This work forms part of the British Mountaineering Council’s (BMC) Mend Our Mountains: Make One Million campaign.
The bridleway, which connects the Derwent and Little Don valleys between Ladybower and Langsett reservoirs, is popular with walkers, horse riders and mountain bikers.
The route is thought to have been used for over a thousand years and has more recently become recognised as a classic in the mountain biking world. It also forms part of the promoted long distance horse riding route ‘Kinder Loop’.
Although much of the route is passable all year round, three sections at the highest points are prone to flooding and saturation of the ground. This results in people taking a wide berth to avoid muddy pools, which leads to erosion. The path improvements will improve accessibility for walkers, mountain bikers and horse riders.
It will also protect the surrounding precious blanket bog moorland and wildlife habitat by providing a dedicated route.
Funding for the project was a partnership effort with user groups from the walking, horse riding and mountain biking communities coming together to advocate for improvements to the much-loved route. Funding was kick-started by the BMC’s Mend Our Mountains: Make One Million campaign.
The work to restore Cutgate Bridleway been completed. A total of 775m of bridleway has been restored and water management features installed to improve access and protect the sensitive moorland environment. We would like to thank all the funders and stakeholders who contributed to the success of this project.
The weather and Covid-19 have caused significant challenges for this work, but the materials have all been airlifted in and the three main ‘boggy’ areas have had flagstones laid. The contractors will be working on water management on the tops of Cut Gate until the middle of February, before spreading top dressing stone on the wetter sections near Margery Hill.
The Cut Gate works planned for the tops (on stretches between Margery Hill and Mickleden Edge) will start before Christmas. This work will mainly address the three boggy areas and a few stretches in between, while keeping the remote upland path feel.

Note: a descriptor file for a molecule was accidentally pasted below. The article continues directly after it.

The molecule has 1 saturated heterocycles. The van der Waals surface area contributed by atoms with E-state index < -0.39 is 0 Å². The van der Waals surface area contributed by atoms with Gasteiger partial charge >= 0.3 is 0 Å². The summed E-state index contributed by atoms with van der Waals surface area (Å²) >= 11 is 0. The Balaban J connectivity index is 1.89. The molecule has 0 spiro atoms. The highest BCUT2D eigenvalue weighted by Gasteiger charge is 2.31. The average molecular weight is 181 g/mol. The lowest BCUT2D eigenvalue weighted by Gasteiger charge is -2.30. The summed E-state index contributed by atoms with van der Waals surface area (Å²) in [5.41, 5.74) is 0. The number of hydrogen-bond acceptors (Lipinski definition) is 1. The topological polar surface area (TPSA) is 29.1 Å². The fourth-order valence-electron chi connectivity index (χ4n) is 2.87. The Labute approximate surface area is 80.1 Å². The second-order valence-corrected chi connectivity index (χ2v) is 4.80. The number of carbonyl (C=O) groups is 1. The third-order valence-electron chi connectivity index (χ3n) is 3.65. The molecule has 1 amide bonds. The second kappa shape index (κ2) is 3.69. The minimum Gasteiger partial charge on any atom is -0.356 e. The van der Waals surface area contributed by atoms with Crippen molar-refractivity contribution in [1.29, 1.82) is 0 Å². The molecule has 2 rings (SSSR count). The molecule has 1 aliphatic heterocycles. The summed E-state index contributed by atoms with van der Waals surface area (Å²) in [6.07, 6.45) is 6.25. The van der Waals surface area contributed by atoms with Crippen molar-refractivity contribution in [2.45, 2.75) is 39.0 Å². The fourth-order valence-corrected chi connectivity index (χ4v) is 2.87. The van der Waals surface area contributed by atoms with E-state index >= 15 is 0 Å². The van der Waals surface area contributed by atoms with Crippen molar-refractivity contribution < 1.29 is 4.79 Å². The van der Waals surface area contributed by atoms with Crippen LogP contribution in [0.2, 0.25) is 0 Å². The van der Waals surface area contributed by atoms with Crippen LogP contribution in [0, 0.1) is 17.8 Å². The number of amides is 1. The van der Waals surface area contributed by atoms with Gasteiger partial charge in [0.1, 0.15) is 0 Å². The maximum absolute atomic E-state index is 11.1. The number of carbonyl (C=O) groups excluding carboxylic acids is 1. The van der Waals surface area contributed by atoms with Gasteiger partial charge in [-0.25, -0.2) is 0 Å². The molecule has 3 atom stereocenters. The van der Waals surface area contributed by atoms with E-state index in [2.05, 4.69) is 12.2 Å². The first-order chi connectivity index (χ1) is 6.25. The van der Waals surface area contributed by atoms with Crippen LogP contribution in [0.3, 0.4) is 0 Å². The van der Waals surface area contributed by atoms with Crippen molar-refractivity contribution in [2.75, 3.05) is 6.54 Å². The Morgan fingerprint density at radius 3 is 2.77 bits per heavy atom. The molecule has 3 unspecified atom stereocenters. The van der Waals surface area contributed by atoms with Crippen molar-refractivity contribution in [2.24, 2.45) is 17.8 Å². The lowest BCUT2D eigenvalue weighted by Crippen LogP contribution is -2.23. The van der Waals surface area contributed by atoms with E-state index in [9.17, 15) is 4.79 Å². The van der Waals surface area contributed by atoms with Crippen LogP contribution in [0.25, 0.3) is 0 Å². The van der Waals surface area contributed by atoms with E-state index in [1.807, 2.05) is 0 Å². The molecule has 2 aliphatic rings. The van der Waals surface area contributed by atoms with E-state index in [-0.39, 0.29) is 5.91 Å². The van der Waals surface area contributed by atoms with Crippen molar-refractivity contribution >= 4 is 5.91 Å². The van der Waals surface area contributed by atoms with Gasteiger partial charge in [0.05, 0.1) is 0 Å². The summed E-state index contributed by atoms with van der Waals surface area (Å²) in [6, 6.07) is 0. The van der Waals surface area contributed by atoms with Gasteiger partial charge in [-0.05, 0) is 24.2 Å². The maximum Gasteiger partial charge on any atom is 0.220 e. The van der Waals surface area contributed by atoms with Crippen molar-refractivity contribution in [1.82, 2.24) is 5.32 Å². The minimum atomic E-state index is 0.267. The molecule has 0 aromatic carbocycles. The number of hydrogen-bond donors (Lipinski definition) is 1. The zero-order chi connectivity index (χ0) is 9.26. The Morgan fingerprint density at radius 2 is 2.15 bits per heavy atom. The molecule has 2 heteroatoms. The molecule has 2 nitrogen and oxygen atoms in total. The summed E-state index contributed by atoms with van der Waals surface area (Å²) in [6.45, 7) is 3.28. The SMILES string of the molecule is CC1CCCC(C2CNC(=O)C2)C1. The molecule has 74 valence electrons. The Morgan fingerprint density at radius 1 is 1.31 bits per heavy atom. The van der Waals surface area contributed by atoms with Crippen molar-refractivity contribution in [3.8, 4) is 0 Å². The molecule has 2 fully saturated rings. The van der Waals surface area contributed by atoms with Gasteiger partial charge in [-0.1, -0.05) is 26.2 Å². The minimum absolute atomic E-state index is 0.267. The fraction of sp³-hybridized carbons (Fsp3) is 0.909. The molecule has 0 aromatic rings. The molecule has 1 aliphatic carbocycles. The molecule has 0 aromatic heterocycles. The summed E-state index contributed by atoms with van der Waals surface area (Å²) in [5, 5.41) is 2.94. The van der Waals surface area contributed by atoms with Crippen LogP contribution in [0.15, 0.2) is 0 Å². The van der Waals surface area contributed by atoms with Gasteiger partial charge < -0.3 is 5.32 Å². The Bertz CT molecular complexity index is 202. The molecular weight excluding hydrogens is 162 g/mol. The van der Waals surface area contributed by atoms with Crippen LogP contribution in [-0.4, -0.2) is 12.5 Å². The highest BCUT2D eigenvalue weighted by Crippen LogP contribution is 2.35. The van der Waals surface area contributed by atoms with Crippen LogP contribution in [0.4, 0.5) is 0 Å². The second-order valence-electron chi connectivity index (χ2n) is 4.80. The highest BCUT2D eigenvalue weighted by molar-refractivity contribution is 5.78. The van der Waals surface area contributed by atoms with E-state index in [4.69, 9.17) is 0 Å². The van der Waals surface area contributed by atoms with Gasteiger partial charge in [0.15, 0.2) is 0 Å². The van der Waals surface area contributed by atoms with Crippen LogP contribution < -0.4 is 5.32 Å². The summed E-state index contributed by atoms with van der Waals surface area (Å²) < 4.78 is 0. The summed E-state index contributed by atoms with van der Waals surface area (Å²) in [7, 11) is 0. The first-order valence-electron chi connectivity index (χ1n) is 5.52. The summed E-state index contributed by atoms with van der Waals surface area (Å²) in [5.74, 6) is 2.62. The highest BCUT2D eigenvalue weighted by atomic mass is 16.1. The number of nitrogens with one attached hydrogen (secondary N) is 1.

Work on the stretch between Slippery Stones and Howden Edge is progressing well, with some machine path work and some hand-installed stone fords completed. There is a stretch towards the top of the hill where the surface is quite wet (pictured) and will either take some time to dry off or some additional stone may need to be applied.
Work on the lower stretch of Cut Gate bridleway, between Slippery Stones and Howden Edge, will start on 9th November 2020. The need for these works was highlighted during the user group consultations last year and in consultation with the National Trust since, and we’re very pleased to be able to include them in this project thanks to the project funders. The work on this stretch is due to completed by mid-December.
Work on the project is due to start in autumn 2020. The photo shows how wide the path has become in places.
User group representatives, including horse riders, mountain bikers, ramblers and fell runners, walked the bridleway with the contractor. We viewed where different path work techniques will be used, and saw how the specification is balancing the requirements of users while keeping the bridleway’s remote upland feel.
Moors for the Future Partnership are working with contractors to draw up the specification. The next step will be consultation with user groups in summer 2019.